Main achievements[edit]

Ruszczyński developed decomposition methods for stochastic programming problems, the theory of stochastic dominance constraints (jointly with Darinka Dentcheva), contributed to the theory of coherent, conditional, and dynamic risk measures (jointly with Alexander Shapiro), and created the theory of Markov risk measures.[5][6][7][8][9] He authored 5 books and more than 80 research papers.[10]

Ruszczyński lead a project Optimization under Uncertainty at the International Institute for Applied Systems Analysis (pictured).

Selected books[edit]

Most influential papers[edit]

  • Ruszczyński, A., A regularized decomposition method for minimizing a sum of polyhedral functions, Mathematical Programming 35 (1986) 309–333.
  • Mulvey, J. M.; and Ruszczyński, A., A new scenario decomposition method for large-scale stochastic optimization, Operations Research 43(1995) 477–490.
  • Ogryczak, W.; and Ruszczyński, A., Dual stochastic dominance and related mean—risk models, SIAM Journal on Optimization 13 (2002) 60–78.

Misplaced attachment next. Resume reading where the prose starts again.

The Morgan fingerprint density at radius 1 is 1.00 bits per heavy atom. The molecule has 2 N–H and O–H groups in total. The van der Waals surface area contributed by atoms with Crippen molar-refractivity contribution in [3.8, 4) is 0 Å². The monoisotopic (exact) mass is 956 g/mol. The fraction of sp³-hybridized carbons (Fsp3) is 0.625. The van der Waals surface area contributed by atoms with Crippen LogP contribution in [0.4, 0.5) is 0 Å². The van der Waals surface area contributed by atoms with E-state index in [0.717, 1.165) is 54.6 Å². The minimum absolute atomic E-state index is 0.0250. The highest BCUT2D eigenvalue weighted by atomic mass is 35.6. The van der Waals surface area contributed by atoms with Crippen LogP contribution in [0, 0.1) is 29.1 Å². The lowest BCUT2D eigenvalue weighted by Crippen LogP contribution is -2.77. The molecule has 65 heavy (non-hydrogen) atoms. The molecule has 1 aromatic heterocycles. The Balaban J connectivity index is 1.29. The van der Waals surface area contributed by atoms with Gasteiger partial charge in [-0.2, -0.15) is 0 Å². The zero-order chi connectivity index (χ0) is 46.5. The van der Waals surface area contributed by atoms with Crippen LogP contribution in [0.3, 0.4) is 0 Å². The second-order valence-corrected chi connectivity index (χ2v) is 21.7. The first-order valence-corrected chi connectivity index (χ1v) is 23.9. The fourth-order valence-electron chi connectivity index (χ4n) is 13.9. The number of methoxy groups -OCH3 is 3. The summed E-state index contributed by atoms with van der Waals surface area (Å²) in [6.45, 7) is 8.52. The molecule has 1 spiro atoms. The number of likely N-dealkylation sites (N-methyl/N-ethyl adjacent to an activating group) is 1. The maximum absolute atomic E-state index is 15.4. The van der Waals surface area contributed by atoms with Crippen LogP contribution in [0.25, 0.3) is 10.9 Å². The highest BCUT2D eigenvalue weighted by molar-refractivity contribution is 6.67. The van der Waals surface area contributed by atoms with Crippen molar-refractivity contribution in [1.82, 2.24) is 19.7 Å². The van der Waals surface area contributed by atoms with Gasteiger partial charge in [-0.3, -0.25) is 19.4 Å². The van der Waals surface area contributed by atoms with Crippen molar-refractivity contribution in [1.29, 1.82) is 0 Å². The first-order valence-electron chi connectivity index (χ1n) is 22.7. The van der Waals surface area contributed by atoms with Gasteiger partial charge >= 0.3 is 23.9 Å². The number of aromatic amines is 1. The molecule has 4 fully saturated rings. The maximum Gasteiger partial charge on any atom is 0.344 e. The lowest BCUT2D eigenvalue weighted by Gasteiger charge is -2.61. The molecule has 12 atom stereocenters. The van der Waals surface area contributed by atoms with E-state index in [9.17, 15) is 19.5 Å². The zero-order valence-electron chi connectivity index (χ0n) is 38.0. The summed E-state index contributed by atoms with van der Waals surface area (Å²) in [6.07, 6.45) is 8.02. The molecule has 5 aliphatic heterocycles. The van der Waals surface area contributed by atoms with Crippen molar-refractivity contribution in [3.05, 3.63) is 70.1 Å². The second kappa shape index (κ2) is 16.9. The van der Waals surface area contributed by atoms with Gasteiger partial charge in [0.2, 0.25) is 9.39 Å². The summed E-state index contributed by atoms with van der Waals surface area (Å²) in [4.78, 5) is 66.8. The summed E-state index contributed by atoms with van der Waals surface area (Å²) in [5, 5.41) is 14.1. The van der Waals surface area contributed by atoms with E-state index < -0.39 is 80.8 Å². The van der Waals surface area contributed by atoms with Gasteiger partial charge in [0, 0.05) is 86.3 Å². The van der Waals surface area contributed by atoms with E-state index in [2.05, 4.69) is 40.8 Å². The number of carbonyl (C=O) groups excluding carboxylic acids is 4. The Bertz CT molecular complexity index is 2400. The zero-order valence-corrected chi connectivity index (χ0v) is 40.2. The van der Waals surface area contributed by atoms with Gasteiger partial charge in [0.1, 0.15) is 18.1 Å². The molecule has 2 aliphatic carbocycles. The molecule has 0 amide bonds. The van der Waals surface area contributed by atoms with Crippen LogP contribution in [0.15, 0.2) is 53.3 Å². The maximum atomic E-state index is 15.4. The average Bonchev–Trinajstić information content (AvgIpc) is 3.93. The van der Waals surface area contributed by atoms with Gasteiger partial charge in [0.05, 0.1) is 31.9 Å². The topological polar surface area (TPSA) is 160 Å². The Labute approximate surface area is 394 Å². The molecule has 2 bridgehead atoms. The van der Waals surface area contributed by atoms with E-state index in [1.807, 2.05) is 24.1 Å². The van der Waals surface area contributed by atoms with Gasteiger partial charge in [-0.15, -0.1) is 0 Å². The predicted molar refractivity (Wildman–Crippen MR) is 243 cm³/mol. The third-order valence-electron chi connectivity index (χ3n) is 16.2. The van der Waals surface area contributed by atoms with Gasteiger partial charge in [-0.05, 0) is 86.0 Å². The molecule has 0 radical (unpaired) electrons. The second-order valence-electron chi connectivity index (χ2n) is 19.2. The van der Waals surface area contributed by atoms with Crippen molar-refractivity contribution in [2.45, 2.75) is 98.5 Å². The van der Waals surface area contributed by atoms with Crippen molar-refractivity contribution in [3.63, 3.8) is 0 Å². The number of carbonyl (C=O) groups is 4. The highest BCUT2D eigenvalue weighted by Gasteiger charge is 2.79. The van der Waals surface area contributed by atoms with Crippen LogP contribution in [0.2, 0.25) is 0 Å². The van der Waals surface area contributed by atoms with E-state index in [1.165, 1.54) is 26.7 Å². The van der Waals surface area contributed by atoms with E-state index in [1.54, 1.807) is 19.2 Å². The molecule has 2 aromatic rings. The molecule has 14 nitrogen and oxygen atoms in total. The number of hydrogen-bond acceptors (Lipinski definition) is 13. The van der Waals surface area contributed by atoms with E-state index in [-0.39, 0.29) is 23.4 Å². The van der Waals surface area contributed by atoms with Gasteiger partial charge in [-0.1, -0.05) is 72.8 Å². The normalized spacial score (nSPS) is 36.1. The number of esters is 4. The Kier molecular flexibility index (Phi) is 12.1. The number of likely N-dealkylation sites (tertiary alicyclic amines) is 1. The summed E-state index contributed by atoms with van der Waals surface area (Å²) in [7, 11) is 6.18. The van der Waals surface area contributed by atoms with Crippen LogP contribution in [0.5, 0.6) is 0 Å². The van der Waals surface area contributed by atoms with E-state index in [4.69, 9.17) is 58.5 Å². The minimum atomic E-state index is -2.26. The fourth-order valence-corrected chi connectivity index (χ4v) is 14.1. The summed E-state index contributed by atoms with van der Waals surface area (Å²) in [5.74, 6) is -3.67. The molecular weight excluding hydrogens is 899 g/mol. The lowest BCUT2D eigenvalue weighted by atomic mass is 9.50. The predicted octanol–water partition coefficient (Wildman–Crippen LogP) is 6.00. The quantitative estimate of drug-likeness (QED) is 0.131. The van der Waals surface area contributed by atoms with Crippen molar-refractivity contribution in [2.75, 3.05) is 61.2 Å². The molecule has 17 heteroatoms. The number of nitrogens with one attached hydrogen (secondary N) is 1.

• Dentcheva, D.; and Ruszczyński, A., Optimization with stochastic dominance constraints, SIAM Journal on Optimization 14 (2003) 548–566.
  • Ruszczyński, A.; and Shapiro, A., Optimization of convex risk functions, Mathematics of Operations Research 31 (2006) 433–452.

Chess composition[edit]

Piotr Ruszczyński
2nd Prize, Szachy, 1972
a b c d e f g h
8
Chessboard480.svg
g8 white knight
b7 white pawn
d7 white rook
f7 black pawn
a6 black knight
b6 black pawn
f6 black pawn
g6 black pawn
c5 black pawn
e5 black king
h5 black knight
b4 white knight
d4 black pawn
e4 white pawn
h4 black bishop
b3 black pawn
f3 white king
d2 white queen
8
7 7
6 6
5 5
4 4
3 3
2 2
1 1
a b c d e f g h
Mate in three moves
Piotr Ruszczyński
1st Prize, M. Vukcevich Mem. Ty., 2004
a b c d e f g h
8
Chessboard480.svg